In an industry like this, that is traditionally dominated by men, I think the history of Redken has emerged with amazing women leadership, starting with Paula Kent, Kristin Firrell, Ann Mincey, you, and now Leslie Marino… do you see that learship affect the company throughout all of these decades?
“That’s a great question, thank you so much. I think that we’ve had some great men as well (laughter) – I don’t want to exclude Pat Parenty, he was an amazing leader for us as well. I do think there’s something about Redken visually, that for me, as a woman, is very inspiring. So when I see the Redken woman in an ad, she’s strong, she’s bold, she’s confident, she’s sassy, she’s fun, she’s sparkly, she’s all in black. It’s something that’s inspirational and aspirational. So I think if you were to line all those women up, there’s a common denominator of confidence and passion and belief and heart. And I think that as a brand, I believe we attract those people to the brand. I do have an outside influence other than the industry that has been important to my life, and that’s my mother. She’s a huge influence and she’s the one that really instilled that confidence in me. From a young age she taught me that you can change anything, quite nomadic herself, you can change any situation you want and you can do anything you possibly would want to do. So I think from quite an early age that was instilled in me.”
I think another amazing thing from Redken is that the family is always growing; you’ve got –let’s say– the classic ones, Sam Villa, Chris Baran, Kris Sorbie… and then you are always including new people and having the old ones inspire them.
“When it comes to Redken, first of all, I think it’s that people buy people and then they buy products. And for us the brand is so strongly tied to the people that for me, changing someone out because a new stylist comes along and they have flashier hands and a better, more relevant-for-that-moment haircut, that doesn’t do me any good. I’m about growing people from a relationship perspective, not from whoever is the next ‘flash in the pan’ perspective. So for me there are icons in the industry –Chris, Kris, and Sam–, they have a heart that is bigger than anybody, and their desire is to grow people, to transform lives through education, and as long as they’re desiring to stay here is how long we’ll want them around.”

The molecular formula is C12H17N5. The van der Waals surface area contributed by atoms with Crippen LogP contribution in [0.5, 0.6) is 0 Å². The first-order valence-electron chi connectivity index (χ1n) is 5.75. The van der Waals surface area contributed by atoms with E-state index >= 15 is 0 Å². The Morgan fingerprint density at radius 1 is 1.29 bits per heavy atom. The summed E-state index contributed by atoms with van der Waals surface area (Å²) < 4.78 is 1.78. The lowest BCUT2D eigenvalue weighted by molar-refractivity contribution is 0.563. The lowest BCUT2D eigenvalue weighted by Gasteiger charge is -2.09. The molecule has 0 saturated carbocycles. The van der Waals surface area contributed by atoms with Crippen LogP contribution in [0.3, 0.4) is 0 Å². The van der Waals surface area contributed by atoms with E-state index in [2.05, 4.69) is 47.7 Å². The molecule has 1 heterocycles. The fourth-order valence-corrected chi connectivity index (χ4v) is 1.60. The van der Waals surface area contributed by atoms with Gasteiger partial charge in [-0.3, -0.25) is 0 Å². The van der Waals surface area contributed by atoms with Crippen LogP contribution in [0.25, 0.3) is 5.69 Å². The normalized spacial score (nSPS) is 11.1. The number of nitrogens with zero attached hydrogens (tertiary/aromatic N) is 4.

So Redken has this ongoing motto, ‘learn better, earn better, live better’. What’s your personal motto or favorite quote?
“I think for me my motto would be ‘Seek first to understand.’ So often, we hear something and jump to a conclusion before trying to understand what the is the thought process behind the thinking. It´s important to think about what they’re saying, what they’re doing, how they’re feeling, and once we understand that, it usually helps us relate to the person better, so that we can better help them or whatever that might be.”
Tell me how you manage work with Europe and Latin America Redken countries?
“Overall we have 42 countries outside of the U.S. where we distribute Redken in. That’s through South Africa, Latin America, Europe and the South Pacific. We have plans for expansion in 2017, so that’s super exciting. You know, I have an amazing team. That’s the best thing that I can say. Whether it’s here in the U.S. with Suzanne Sturm, I have Shawn Stearns who is our international VP of Training and Education, who works with each country’s education manager to make sure that they have what they need to support them from an education perspective. Overall, it’s more working with the global marketing department, as well as the zone directors to make sure that overall the strategy is the Redken education strategy from a holistic global level. And then I have a great team, they’re the best in the industry.”